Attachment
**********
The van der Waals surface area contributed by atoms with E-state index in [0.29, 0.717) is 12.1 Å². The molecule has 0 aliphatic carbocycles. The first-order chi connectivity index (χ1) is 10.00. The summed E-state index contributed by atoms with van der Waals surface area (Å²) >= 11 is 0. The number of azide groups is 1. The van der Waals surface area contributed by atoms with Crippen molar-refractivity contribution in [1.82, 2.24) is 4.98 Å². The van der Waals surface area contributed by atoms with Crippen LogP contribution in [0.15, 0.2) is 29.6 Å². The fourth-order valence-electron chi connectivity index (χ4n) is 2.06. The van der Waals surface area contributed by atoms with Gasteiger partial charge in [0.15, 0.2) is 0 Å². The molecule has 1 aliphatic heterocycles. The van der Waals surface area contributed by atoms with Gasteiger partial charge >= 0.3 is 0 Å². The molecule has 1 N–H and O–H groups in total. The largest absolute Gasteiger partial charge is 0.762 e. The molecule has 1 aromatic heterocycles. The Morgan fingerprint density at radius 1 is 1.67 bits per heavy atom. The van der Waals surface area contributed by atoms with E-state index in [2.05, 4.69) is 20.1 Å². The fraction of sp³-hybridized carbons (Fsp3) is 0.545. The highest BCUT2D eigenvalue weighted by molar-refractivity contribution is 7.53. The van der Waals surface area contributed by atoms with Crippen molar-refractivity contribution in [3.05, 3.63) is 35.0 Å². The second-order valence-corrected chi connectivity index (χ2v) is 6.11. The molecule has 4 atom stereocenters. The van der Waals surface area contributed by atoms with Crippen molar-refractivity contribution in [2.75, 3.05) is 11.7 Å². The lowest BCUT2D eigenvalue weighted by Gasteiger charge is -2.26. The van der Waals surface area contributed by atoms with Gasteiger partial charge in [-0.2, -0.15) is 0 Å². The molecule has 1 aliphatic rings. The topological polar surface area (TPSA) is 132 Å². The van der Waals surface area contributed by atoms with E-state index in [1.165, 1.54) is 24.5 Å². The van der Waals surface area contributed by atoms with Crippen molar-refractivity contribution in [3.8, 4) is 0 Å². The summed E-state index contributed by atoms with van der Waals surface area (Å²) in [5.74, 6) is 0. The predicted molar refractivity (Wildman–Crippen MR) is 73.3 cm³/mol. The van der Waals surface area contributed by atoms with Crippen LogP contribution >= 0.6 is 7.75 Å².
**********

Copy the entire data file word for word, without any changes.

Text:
The van der Waals surface area contributed by atoms with E-state index in [0.29, 0.717) is 12.1 Å². The molecule has 0 aliphatic carbocycles. The first-order chi connectivity index (χ1) is 10.00. The summed E-state index contributed by atoms with van der Waals surface area (Å²) >= 11 is 0. The number of azide groups is 1. The van der Waals surface area contributed by atoms with Crippen molar-refractivity contribution in [1.82, 2.24) is 4.98 Å². The van der Waals surface area contributed by atoms with Crippen LogP contribution in [0.15, 0.2) is 29.6 Å². The fourth-order valence-electron chi connectivity index (χ4n) is 2.06. The van der Waals surface area contributed by atoms with Gasteiger partial charge in [0.15, 0.2) is 0 Å². The molecule has 1 aliphatic heterocycles. The van der Waals surface area contributed by atoms with Gasteiger partial charge >= 0.3 is 0 Å². The molecule has 1 N–H and O–H groups in total. The largest absolute Gasteiger partial charge is 0.762 e. The molecule has 1 aromatic heterocycles. The Morgan fingerprint density at radius 1 is 1.67 bits per heavy atom. The van der Waals surface area contributed by atoms with E-state index in [2.05, 4.69) is 20.1 Å². The fraction of sp³-hybridized carbons (Fsp3) is 0.545. The highest BCUT2D eigenvalue weighted by molar-refractivity contribution is 7.53. The van der Waals surface area contributed by atoms with Crippen molar-refractivity contribution in [3.05, 3.63) is 35.0 Å². The second-order valence-corrected chi connectivity index (χ2v) is 6.11. The molecule has 4 atom stereocenters. The van der Waals surface area contributed by atoms with Crippen molar-refractivity contribution in [2.75, 3.05) is 11.7 Å². The lowest BCUT2D eigenvalue weighted by Gasteiger charge is -2.26. The van der Waals surface area contributed by atoms with Gasteiger partial charge in [-0.2, -0.15) is 0 Å². The molecule has 1 aliphatic rings. The topological polar surface area (TPSA) is 132 Å². The van der Waals surface area contributed by atoms with E-state index in [1.165, 1.54) is 24.5 Å². The van der Waals surface area contributed by atoms with Crippen molar-refractivity contribution in [3.8, 4) is 0 Å². The summed E-state index contributed by atoms with van der Waals surface area (Å²) in [5.74, 6) is 0. The predicted molar refractivity (Wildman–Crippen MR) is 73.3 cm³/mol. The van der Waals surface area contributed by atoms with Crippen LogP contribution >= 0.6 is 7.75 Å².